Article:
Figure 7. Power spectra of measured acceleration responses.
Figure 7. Power spectra of measured acceleration responses.
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To quantitatively evaluate the accuracy with respect to the reference, the difference ratio E f in Equation (8) for natural frequencies and the modal assurance criterion (MAC) [32] in Equation (9) for mode shapes are selected as accuracy measures.
E f ( % ) = f d f c f c × 100
MAC ( ϕ 1 , ϕ 2 ) = | ϕ 1 ϕ 2 | | ϕ 1 | | ϕ 2 |
Note that E f and MAC close to 0 and 1, respectively, represent the accurate estimation. Using E f and MAC, the modal properties estimated from the WSN using the in-network data processing are compared to those calculated on the PC in the centralized way as shown in Table 1. E f is less than 0.2% and MAC is close to 1 for all modes; SDSI is able to consistently produce accurate system identification results. Additionally, the combined global mode shapes based on the SDSI results are shown in Figure 8. As such, the decentralized system identification using SSI is successfully implemented on the WSN employing the Imote2 sensor nodes.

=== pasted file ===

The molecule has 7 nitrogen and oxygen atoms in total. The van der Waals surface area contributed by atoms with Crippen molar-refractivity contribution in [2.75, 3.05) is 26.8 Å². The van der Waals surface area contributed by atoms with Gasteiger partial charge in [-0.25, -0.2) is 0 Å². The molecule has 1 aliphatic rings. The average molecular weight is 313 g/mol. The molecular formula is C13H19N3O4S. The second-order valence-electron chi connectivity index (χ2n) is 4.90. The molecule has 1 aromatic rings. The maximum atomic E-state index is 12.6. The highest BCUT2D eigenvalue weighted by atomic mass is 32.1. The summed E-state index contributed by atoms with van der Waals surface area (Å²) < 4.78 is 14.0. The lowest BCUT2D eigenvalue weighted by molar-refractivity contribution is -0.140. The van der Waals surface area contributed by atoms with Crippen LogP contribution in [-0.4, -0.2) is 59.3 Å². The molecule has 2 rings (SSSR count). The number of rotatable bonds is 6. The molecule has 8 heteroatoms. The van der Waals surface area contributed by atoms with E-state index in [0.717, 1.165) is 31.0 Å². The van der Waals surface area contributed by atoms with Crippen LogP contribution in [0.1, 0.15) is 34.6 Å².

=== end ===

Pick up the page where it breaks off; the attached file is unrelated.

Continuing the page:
Table 1. Comparison of modal properties from centralized and decentralized data processing schemes.
Table 1. Comparison of modal properties from centralized and decentralized data processing schemes.
Mode OrderNatural FrequencyMode Shape
Centralized ( f c )Decentralized ( f d ) E f ( % ) MAC
Figure 8. Identified natural frequencies and corresponding mode shapes.
Figure 8. Identified natural frequencies and corresponding mode shapes.
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6. Conclusions